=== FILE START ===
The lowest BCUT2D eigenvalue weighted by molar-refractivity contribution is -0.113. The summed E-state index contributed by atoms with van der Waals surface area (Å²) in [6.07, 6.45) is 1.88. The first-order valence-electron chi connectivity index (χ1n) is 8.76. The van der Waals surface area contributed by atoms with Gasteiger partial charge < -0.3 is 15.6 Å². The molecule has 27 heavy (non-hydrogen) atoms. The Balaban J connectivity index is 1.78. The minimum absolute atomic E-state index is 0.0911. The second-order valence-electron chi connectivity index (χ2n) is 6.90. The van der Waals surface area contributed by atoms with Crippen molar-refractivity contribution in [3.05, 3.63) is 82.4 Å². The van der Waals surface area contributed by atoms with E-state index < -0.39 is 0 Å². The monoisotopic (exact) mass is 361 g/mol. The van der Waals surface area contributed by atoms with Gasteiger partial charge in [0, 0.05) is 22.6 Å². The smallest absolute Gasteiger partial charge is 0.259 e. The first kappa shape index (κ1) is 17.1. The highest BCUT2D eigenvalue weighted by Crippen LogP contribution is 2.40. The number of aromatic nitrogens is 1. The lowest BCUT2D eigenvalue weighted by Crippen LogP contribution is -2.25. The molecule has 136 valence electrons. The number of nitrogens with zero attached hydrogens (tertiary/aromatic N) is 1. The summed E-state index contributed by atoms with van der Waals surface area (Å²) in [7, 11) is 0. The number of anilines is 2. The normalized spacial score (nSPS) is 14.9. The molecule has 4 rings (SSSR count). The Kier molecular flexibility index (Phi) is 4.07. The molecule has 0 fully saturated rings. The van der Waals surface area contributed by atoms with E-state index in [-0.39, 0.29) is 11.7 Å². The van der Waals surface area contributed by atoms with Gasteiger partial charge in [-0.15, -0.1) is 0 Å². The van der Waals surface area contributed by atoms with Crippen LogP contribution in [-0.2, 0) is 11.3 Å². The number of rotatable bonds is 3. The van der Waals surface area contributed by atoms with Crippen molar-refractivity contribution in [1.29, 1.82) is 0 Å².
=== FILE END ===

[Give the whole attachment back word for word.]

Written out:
The lowest BCUT2D eigenvalue weighted by molar-refractivity contribution is -0.113. The summed E-state index contributed by atoms with van der Waals surface area (Å²) in [6.07, 6.45) is 1.88. The first-order valence-electron chi connectivity index (χ1n) is 8.76. The van der Waals surface area contributed by atoms with Gasteiger partial charge < -0.3 is 15.6 Å². The molecule has 27 heavy (non-hydrogen) atoms. The Balaban J connectivity index is 1.78. The minimum absolute atomic E-state index is 0.0911. The second-order valence-electron chi connectivity index (χ2n) is 6.90. The van der Waals surface area contributed by atoms with Crippen molar-refractivity contribution in [3.05, 3.63) is 82.4 Å². The van der Waals surface area contributed by atoms with E-state index < -0.39 is 0 Å². The monoisotopic (exact) mass is 361 g/mol. The van der Waals surface area contributed by atoms with Gasteiger partial charge in [0, 0.05) is 22.6 Å². The smallest absolute Gasteiger partial charge is 0.259 e. The first kappa shape index (κ1) is 17.1. The highest BCUT2D eigenvalue weighted by Crippen LogP contribution is 2.40. The number of aromatic nitrogens is 1. The lowest BCUT2D eigenvalue weighted by Crippen LogP contribution is -2.25. The molecule has 136 valence electrons. The number of nitrogens with zero attached hydrogens (tertiary/aromatic N) is 1. The summed E-state index contributed by atoms with van der Waals surface area (Å²) in [7, 11) is 0. The number of anilines is 2. The normalized spacial score (nSPS) is 14.9. The molecule has 4 rings (SSSR count). The Kier molecular flexibility index (Phi) is 4.07. The molecule has 0 fully saturated rings. The van der Waals surface area contributed by atoms with E-state index in [-0.39, 0.29) is 11.7 Å². The van der Waals surface area contributed by atoms with Gasteiger partial charge in [-0.15, -0.1) is 0 Å². The van der Waals surface area contributed by atoms with Crippen LogP contribution in [-0.2, 0) is 11.3 Å². The number of rotatable bonds is 3. The van der Waals surface area contributed by atoms with Crippen molar-refractivity contribution in [1.29, 1.82) is 0 Å².